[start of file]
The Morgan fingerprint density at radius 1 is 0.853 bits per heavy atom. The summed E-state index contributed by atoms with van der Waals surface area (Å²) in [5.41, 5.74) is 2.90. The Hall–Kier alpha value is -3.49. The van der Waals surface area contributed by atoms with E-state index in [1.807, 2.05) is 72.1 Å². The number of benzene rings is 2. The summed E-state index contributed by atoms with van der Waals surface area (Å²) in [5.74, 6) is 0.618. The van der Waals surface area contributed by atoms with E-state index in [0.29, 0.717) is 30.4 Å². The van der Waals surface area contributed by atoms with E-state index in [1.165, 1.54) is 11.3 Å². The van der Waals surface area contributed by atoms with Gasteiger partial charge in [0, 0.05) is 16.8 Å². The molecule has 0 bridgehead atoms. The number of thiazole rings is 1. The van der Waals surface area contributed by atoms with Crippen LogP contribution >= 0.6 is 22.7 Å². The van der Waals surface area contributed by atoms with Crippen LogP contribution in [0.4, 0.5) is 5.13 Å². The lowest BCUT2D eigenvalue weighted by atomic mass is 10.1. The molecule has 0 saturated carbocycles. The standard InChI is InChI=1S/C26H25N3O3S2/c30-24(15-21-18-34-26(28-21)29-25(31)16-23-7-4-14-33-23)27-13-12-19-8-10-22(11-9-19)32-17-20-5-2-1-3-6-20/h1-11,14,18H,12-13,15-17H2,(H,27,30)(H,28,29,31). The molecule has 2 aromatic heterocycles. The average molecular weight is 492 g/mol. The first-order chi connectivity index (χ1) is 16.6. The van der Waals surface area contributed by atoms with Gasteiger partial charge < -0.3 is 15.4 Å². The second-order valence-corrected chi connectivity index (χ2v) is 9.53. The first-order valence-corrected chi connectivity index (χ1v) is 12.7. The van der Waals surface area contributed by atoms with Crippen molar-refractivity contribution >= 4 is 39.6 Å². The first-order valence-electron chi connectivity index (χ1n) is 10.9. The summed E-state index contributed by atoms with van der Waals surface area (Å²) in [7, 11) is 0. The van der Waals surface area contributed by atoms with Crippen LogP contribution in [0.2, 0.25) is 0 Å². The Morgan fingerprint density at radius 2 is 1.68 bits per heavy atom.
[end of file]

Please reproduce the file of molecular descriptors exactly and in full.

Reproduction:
The Morgan fingerprint density at radius 1 is 0.853 bits per heavy atom. The summed E-state index contributed by atoms with van der Waals surface area (Å²) in [5.41, 5.74) is 2.90. The Hall–Kier alpha value is -3.49. The van der Waals surface area contributed by atoms with E-state index in [1.807, 2.05) is 72.1 Å². The number of benzene rings is 2. The summed E-state index contributed by atoms with van der Waals surface area (Å²) in [5.74, 6) is 0.618. The van der Waals surface area contributed by atoms with E-state index in [0.29, 0.717) is 30.4 Å². The van der Waals surface area contributed by atoms with E-state index in [1.165, 1.54) is 11.3 Å². The van der Waals surface area contributed by atoms with Gasteiger partial charge in [0, 0.05) is 16.8 Å². The molecule has 0 bridgehead atoms. The number of thiazole rings is 1. The van der Waals surface area contributed by atoms with Crippen LogP contribution >= 0.6 is 22.7 Å². The van der Waals surface area contributed by atoms with Crippen LogP contribution in [0.4, 0.5) is 5.13 Å². The lowest BCUT2D eigenvalue weighted by atomic mass is 10.1. The molecule has 0 saturated carbocycles. The standard InChI is InChI=1S/C26H25N3O3S2/c30-24(15-21-18-34-26(28-21)29-25(31)16-23-7-4-14-33-23)27-13-12-19-8-10-22(11-9-19)32-17-20-5-2-1-3-6-20/h1-11,14,18H,12-13,15-17H2,(H,27,30)(H,28,29,31). The molecule has 2 aromatic heterocycles. The average molecular weight is 492 g/mol. The first-order chi connectivity index (χ1) is 16.6. The van der Waals surface area contributed by atoms with Gasteiger partial charge < -0.3 is 15.4 Å². The second-order valence-corrected chi connectivity index (χ2v) is 9.53. The first-order valence-corrected chi connectivity index (χ1v) is 12.7. The van der Waals surface area contributed by atoms with Crippen molar-refractivity contribution >= 4 is 39.6 Å². The first-order valence-electron chi connectivity index (χ1n) is 10.9. The summed E-state index contributed by atoms with van der Waals surface area (Å²) in [7, 11) is 0. The van der Waals surface area contributed by atoms with Crippen LogP contribution in [0.2, 0.25) is 0 Å². The Morgan fingerprint density at radius 2 is 1.68 bits per heavy atom.